Orpheus in the Cyberworld:
      Strategies & Implementation of Web-based Electronic Learning for Music Ensembles & Classes



      This overview stems from "real life" experience and reflection over the past seven years in using electronic learning, with choral ensembles at the university level, and from working with choral directors and public school teachers/students around the country on how to implement electronic learning in their specific contexts. Feel free to borrow anything here that appeals to you. I am also interested in hearing from you about what you are doing with electronic learning in choral contexts. How this overview came to be online.

      James F. Daugherty, Ph.D.
      University of Kansas
      Division of Music Education & Music Therapy
      email: jdaugher@ku.edu
      URL:http://people.ku.edu/~jdaugher



      INTRODUCTION || STRATEGIES || EXAMPLES || IMPLEMENTATION || RESOURCES || COPYRIGHT ||


      I. INTRODUCTION

      One might think this presentation is "about" technology. That is not the case. It actually has to do with the feasibility of new (or re-newed) ways of structuring music rehearsals and music classes, including the possible roles of students/singers and teachers/conductors within those frameworks. At heart, this exploration is "about" learning, teaching, reflective practice and music-making.

      Video Clips from Three Schools: Topeka High School || West Junior High School || Central Junior High School

      Some background data: Statistics on internet access/use. Statistics on teacher preparation/ability to use technologies associated with web-based learning.

      Powerpoint Presentations: Ok. We're Wired. Now What?: Historical, Philosophical, and Pedagogical Reflections for Music Educators; and Orpheus in the Cyberworld: How to Design & Implement Online Learning Strategies for Music Education.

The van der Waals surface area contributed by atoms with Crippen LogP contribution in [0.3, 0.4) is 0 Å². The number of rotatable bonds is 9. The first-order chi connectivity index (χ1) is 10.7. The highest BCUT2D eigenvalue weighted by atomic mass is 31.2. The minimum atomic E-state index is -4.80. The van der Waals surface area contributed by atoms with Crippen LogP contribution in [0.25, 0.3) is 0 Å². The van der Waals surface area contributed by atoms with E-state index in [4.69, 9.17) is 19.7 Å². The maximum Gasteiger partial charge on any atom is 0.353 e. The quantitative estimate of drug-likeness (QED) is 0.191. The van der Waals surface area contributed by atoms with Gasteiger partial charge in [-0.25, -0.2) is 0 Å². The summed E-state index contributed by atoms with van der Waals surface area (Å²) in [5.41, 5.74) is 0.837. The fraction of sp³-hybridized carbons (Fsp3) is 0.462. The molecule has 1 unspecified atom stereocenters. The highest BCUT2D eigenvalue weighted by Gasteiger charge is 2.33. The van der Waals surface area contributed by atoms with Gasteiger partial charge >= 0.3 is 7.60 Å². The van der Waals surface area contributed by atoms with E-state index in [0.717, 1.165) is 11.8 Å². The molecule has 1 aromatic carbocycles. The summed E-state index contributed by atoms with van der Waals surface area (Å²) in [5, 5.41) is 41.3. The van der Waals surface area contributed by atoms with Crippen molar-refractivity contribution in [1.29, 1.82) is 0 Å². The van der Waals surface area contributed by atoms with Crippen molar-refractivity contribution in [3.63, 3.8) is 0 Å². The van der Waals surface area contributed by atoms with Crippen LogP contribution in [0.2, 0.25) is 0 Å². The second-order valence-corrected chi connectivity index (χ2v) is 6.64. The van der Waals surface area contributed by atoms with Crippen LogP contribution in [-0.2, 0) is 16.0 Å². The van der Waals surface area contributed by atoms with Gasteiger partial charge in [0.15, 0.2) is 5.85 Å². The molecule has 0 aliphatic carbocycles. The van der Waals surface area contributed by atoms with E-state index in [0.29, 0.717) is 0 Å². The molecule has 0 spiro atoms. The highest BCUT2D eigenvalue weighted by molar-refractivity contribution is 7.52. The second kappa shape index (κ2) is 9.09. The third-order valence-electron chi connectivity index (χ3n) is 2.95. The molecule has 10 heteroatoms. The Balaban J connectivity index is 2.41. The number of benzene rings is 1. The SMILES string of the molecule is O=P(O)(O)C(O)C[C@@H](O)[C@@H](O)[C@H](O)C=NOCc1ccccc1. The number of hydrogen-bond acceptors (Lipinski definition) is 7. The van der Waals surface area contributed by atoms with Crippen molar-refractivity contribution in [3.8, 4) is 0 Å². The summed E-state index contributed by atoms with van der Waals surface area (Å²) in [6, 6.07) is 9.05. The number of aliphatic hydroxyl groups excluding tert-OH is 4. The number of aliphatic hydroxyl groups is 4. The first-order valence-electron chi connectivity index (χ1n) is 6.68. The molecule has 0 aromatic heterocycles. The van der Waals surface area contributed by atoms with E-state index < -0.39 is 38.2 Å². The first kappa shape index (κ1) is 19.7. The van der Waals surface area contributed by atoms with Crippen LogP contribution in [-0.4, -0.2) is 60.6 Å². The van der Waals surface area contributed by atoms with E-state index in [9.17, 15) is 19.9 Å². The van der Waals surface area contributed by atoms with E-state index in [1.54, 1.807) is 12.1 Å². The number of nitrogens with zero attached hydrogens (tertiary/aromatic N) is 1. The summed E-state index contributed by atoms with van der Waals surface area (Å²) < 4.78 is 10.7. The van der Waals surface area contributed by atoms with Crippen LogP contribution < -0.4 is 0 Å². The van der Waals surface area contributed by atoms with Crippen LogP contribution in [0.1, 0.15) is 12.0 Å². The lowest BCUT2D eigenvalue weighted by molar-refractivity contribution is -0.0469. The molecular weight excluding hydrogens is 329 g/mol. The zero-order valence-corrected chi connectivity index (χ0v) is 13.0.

A brief chronology of the Internet.

      Value decisions: Instrumentalist or Transformational? You get to decide.

      Research/Further Reading



      II. STRATEGIES: A GUIDED TOUR WITH EXAMPLES

      Value Assumption: Rehearsal time (synchronous time) is best spent rehearsing. Electronic learning (which is largely asynchronous time) can prepare for, enhance, and expand group rehearsal time.

      1. Where It All Comes Together: Examples of
      Choir Homepages.

      2. Score Marking

      3. Hearing

      4. Diction Practice

      5. Vocal Health/Voice Care

      6. Web Quests

      7. Sightsinging/Curwen hand signs

      8. Group Discussion and Critical Reflection

      9. Individual Evaluation and Assessment

      10. Group Building

      11. Information Sharing: Calendar/Syllabus || Handbook || Forms || Auditions || Trips

      12. Synchronous Possibilities

      INTRODUCTION || STRATEGIES || EXAMPLES || IMPLEMENTATION || RESOURCES || COPYRIGHT ||


      III. EXAMPLES OF LEARNING ACTIVITIES AND MODULES

      1. Relating specific choral compositions to the National Standards

      2. Using various learning theories

      3. General Music

      4. Music Theory

      4. Band

      5. Guitar

      6. Strings

      7. Ideas for Church Choirs

      8. University courses


      INTRODUCTION || STRATEGIES || EXAMPLES || IMPLEMENTATION || RESOURCES || COPYRIGHT ||


      IV. IMPLEMENTATION

      Value Assumptions: Do not focus on technology per se. Focus first on what you want to accomplish educationally and/or musically. We do not need to reinvent the wheel. Functionality first, bells and whistles second, if at all. "Stealing" code is okay.

      1. smartChoir: A Five Step, How-to-do-it schema

      2. Incorporating Interactivity: web forms, bulletin boards, quizzes

      3. Buttons, logos, graphics

      4. Some practical considerations

      5. Enabling people to use your site

      6. Alternatives to using your own server for interactivity and processing

      7. Inexpensive commercial templates and server space



      V. RESOURCES



      VI. COPYRIGHT ISSUES AND PASSWORD PROTECTION

              Fair Use Guildelines for Educational Multimedia
              Copyright Bay
              Acceptable Use Policies

    INTRODUCTION || STRATEGIES || EXAMPLES || IMPLEMENTATION || RESOURCES || COPYRIGHT ||